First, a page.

December 24, 2013
By Edwin J. Feulner, Ph.D.
Do you think it’s too late for a Christmas gift idea? Not for the one I have in mind. It’s something you can give right now to anyone you like. It’s something that’s sorely needed in policy circles and political debates; namely, civility.
Alas, what we’re seeing in the marketplace of ideas today is a disturbing growth of incivility. This breakdown isn’t a failing of either the political left or right exclusively. It spreads from one end of the spectrum to the other.
This schoolyard mentality, and the name-calling that inevitably follows, are not the exclusive domain of those who attach intemperate comments to online articles. We hear it from highly educated people who write syndicated columns, publish books, and shout on radio and television talk shows.
Further down the food chain, lesser lights join in, poisoning the atmosphere still more. The Internet is a breeding ground for this type of behavior.
Someone will post a civil comment on some political topic. Almost immediately, someone else swings the verbal hammer of incivility, and from there the conversation degrades into a food fight, with invective and insult as the main course.
This breakdown is an echo of the famous “broken windows” theory of crime, popularized years ago by criminologists James Q. Wilson and George Kelling: When a broken window in a building is left unrepaired, the rest are soon broken by vandals.
That’s what we see online and on the airwaves. Once someone lowers the tone, others take it as an invitation to join in. Debates become shouting matches.
If you watch closely, you’ll see something else happening. The people who make civil comments basically shut down. A few join in the food fight, but most just disappear. They leave because the atmosphere has turned hostile to anything approaching an actual dialogue.
This is the real danger of incivility. Our free, self-governing society requires an open exchange of ideas. That can’t happen without a certain level of mutual respect for each other’s opinions and viewpoints.
What we see today is an accelerating competition between the left and the right to see which side can inflict the most damage. Increasingly, those who take part in public debates appear to be exchanging ideas when, in fact, they are trading insults: idiot, liar, moron, traitor.
The broken-windows theory shows us the dangers when it comes to both crime and debates. There’s an important difference, though. When behavioral norms break down in a community, police can restore order. However, when civility breaks down in the marketplace of ideas, the law is powerless to set things right.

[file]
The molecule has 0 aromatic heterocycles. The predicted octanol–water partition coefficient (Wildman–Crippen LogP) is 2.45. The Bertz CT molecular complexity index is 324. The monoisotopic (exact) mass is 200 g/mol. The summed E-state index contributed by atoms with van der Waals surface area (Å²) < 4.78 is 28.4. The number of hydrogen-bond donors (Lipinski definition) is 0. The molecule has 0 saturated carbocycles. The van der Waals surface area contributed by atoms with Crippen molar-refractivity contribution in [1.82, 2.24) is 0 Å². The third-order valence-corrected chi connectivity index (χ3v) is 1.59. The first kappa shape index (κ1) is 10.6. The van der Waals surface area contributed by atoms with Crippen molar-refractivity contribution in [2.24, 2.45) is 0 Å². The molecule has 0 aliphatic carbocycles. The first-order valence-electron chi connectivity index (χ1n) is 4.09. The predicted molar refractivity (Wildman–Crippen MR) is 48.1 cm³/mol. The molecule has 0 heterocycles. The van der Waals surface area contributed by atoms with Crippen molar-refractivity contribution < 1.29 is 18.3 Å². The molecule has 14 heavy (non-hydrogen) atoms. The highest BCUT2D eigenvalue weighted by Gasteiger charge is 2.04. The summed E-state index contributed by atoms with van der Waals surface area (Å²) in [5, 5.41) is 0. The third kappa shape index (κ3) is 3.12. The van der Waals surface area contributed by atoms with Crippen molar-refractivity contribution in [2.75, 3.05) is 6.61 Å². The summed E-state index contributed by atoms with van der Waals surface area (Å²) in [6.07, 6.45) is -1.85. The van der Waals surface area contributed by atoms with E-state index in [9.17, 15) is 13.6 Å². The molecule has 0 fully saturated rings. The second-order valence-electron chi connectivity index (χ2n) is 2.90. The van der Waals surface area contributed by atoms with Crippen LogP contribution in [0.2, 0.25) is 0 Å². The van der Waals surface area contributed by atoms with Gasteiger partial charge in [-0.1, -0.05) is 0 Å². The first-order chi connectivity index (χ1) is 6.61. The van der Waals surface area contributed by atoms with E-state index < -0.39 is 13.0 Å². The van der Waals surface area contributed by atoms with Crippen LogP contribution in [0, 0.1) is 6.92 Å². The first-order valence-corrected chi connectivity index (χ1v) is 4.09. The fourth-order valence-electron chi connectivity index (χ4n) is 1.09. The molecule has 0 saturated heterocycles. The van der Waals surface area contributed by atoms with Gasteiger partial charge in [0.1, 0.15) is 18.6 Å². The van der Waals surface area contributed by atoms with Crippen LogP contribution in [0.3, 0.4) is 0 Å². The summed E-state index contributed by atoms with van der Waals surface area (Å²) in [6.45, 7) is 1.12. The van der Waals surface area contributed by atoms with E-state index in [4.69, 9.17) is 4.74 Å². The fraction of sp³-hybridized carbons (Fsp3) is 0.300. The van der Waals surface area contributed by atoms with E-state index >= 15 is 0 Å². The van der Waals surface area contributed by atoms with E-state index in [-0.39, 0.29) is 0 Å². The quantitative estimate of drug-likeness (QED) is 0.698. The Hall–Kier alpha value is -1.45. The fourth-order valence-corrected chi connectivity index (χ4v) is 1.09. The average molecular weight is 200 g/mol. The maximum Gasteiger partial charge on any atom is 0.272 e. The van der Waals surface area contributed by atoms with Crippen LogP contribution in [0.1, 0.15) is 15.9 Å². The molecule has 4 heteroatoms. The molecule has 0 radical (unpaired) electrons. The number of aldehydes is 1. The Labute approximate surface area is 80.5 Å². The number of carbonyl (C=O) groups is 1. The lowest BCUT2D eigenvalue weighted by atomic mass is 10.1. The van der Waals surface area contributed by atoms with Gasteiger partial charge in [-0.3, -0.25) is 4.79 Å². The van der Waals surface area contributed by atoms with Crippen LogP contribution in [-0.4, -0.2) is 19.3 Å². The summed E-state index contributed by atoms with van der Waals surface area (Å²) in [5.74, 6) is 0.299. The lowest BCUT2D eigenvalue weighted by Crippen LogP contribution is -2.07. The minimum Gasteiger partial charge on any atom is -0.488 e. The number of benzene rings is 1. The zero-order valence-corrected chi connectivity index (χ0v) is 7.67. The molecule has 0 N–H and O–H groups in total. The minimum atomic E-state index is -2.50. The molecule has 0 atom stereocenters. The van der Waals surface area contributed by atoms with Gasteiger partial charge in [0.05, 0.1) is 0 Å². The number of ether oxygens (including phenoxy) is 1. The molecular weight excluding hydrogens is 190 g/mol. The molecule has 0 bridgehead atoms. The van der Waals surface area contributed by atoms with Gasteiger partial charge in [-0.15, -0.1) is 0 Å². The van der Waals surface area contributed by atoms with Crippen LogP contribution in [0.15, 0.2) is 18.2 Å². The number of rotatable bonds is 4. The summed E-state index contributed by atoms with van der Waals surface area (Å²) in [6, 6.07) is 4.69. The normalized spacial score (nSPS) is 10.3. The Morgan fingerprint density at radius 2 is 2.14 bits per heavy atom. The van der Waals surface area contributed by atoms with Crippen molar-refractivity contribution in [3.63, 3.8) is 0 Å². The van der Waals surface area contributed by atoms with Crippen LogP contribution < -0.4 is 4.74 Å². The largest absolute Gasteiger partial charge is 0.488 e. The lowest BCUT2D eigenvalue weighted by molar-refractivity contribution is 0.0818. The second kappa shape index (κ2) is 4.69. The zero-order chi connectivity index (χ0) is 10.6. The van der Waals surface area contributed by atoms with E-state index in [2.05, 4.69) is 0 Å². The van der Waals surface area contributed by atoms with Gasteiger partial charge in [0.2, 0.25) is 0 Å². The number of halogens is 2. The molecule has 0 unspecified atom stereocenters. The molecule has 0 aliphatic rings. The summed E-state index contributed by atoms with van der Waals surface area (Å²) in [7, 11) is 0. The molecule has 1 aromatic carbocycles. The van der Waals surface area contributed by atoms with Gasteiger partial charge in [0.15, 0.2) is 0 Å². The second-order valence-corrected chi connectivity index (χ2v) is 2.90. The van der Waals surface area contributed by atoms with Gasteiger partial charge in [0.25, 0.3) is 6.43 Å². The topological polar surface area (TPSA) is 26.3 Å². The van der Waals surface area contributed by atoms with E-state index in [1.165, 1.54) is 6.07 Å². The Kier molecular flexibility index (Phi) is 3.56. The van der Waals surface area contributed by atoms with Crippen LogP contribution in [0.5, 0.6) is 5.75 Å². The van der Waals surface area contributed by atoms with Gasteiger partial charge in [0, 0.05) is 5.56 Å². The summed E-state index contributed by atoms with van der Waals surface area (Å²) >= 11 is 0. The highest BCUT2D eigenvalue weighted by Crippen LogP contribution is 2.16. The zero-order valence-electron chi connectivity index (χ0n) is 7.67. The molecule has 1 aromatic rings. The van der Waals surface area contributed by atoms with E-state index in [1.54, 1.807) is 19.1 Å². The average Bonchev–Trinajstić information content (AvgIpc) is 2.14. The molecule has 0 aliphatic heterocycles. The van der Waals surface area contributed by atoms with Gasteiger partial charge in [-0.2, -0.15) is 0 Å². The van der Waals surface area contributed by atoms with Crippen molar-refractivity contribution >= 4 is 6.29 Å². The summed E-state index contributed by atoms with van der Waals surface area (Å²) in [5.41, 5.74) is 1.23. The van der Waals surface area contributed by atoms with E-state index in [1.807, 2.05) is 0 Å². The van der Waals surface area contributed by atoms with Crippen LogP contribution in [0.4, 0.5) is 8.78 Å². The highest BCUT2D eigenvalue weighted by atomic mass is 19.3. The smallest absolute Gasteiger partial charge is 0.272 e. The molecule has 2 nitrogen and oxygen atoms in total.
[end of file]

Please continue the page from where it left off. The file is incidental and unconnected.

And properly so. Our right to speak freely is guaranteed by those five glorious words in the First Amendment: “Congress shall make no law … .”
Still, the need for civility has never been greater. Our nation is divided as hardly ever before between the left and the right. We are at loggerheads on profoundly important political and social questions. Civilization itself is under barbaric attack from without.
Sadly, too many of us are not rising to these challenges as a democratic people. Rather than helping to reverse this decline, the rising chorus of incivility is driving out citizens of honest intent and encouraging those who trade in jeering and mockery.
If we are to prevail as a free, self-governing people, we must first govern our tongues and our pens. Restoring civility to public discourse is not an option. It is a necessity.
Who will begin the restoration of civility? It falls to all of us to help revive this important virtue.
There’s a world of difference between attacking a person’s argument and attacking a person’s character. We need to do more to respect that difference. We need to engage in rational debate and either hold our own or lose with grace.
We must defend our convictions with all the spirit we can. We should do it, though, with all the civility we can muster, no matter what our opponents do or say.
May that be our gift to one another, this year and every year.
- Ed Feulner is founder of the Heritage Foundation.
Originally appeared in The Washington Times
Edwin J. Feulner, Ph.D.
Founder, Chairman of the Asian Studies Center, and Chung Ju-yung Fellow
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